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22 May 2015
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Better clinical outcomes with intrafascial nerve-sparing radical prostatectomy

Audrey Abella
02 Nov 2017

Patients who underwent intrafascial nerve-sparing radical prostatectomy (NSRP) had better functional (ie, urinary continence and erectile function) and oncologic outcomes (ie, cancer control) compared with those who had interfascial NSRP, according to a meta-analysis.

Six studies comprising 1,663 men were included in the analysis. Of these, 916 and 747 had intrafascial and interfascial NSRP, respectively, which were carried out employing laparoscopic, robot-assisted, or open retropubic techniques. [Sci Rep 2017;doi:10.1038/s41598-017-11878-7]

The intrafascial method outdid the interfascial approach in terms of urinary continence at 6 months (risk ratio [RR], 1.18, 95 percent confidence interval [CI], 1.08–1.30; p=0.0002) and 36 months (RR, 1.13, 95 percent CI, 1.02–1.25; p=0.02).

The researchers pointed out that the lack of significant difference in urinary continence at 12 months might have been due to the variety of techniques used or could be a ‘spurious result’.

In terms of erectile function, better potency outcomes were observed at 6 months (RR, 1.49, 95 percent CI, 1.01–2.18; p=0.04) and 12 months (RR, 1.40, 95 percent CI, 1.24–1.57; p<0.00001) with the intrafascial vs interfascial approach.

The researchers acknowledged that the differences in functional outcomes could be attributed to the minimal periprostatic tissue damage with intrafascial NSRP which, in turn, provides better urinary control as more nerves are spared. [Eur Urol 2015;68:692-704]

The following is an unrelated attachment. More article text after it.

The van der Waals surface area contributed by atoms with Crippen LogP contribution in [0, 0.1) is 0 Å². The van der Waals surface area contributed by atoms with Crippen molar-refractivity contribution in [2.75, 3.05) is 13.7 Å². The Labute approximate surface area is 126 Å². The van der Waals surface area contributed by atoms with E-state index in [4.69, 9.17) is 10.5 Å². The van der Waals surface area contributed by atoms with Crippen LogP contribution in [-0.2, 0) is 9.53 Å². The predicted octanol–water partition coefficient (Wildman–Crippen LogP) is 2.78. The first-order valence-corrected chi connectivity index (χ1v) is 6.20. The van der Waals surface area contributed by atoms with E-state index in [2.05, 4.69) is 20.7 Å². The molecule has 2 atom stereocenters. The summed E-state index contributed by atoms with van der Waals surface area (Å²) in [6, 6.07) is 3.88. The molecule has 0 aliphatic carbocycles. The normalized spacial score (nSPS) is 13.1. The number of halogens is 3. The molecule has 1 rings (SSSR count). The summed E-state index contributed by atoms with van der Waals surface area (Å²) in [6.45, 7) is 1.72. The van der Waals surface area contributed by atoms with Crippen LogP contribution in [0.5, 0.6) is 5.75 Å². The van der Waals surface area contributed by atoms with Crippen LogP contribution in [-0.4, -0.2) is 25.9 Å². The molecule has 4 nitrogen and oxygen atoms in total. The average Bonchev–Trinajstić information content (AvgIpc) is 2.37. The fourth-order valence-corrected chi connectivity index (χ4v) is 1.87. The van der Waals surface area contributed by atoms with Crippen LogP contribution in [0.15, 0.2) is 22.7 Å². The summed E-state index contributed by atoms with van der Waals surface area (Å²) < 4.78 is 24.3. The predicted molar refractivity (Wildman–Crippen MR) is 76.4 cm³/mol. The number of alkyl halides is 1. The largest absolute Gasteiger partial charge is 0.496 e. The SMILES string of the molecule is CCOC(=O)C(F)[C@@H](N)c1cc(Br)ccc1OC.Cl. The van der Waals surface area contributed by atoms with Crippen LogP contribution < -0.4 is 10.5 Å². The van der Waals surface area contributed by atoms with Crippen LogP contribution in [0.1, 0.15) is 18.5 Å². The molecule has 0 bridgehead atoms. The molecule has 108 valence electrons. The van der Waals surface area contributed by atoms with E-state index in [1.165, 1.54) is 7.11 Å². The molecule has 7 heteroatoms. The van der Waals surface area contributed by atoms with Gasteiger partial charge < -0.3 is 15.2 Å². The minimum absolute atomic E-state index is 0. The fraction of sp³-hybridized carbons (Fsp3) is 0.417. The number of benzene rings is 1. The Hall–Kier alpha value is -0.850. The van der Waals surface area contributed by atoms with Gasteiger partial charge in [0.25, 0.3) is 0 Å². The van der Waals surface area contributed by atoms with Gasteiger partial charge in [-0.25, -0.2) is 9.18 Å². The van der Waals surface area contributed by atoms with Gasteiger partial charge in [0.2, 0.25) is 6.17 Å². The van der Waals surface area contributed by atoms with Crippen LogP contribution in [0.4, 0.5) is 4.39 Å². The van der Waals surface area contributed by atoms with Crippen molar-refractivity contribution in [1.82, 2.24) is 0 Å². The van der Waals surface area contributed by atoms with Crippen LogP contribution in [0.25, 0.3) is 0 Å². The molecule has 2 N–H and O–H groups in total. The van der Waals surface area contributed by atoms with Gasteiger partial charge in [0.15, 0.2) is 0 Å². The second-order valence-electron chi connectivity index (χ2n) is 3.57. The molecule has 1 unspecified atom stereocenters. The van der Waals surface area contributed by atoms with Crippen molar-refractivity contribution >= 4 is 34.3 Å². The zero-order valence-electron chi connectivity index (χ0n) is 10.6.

The lower overall positive surgical margin with the intrafascial vs interfascial approach (RR, 0.64, 95 percent CI, 0.48–0.86; p=0.003) was considered an important finding as cancer control remains the ‘most important goal of RP’, according to the researchers.

With regards to perioperative parameters, transfusion rates were similar in both intrafascial and interfascial approaches (RR, 0.50; p=0.57). Operative time ranged from 60 to 169.41 minutes, mean blood loss from 87 to 200 mL, mean duration of catheterization from 5 to 11.09 days, and mean hospital stay was 8 days.

Overall, intrafascial NSRP had better functional and oncologic outcomes compared with interfascial NSRP irrespective of the surgical technique, said the researchers. However, despite the incremental security margin offered by the different dissection planes, [BJU Int 2011;108:984-992; Eur Urol 2012;61:796-802; Eur Urol 2016;70:301-11] the choice should be tailored according to the level of disease severity and biopsy and imaging results, they said. [Eur Urol 2015;68:692-704]

Moreover, the limited patient selection could have affected the findings, hence the need for more trials to shed light on the safety and effectiveness of both approaches, noted the researchers. Future studies could also support data regarding the effect of both approaches on functional outcomes, given issues such as postoperative impotence and urinary incontinence which may affect patients’ quality of life. [Urol Oncol 2015;33:e211-208; Eur Urol 2013;63;445-447; Eur Urol 2012;62:405-417]

 

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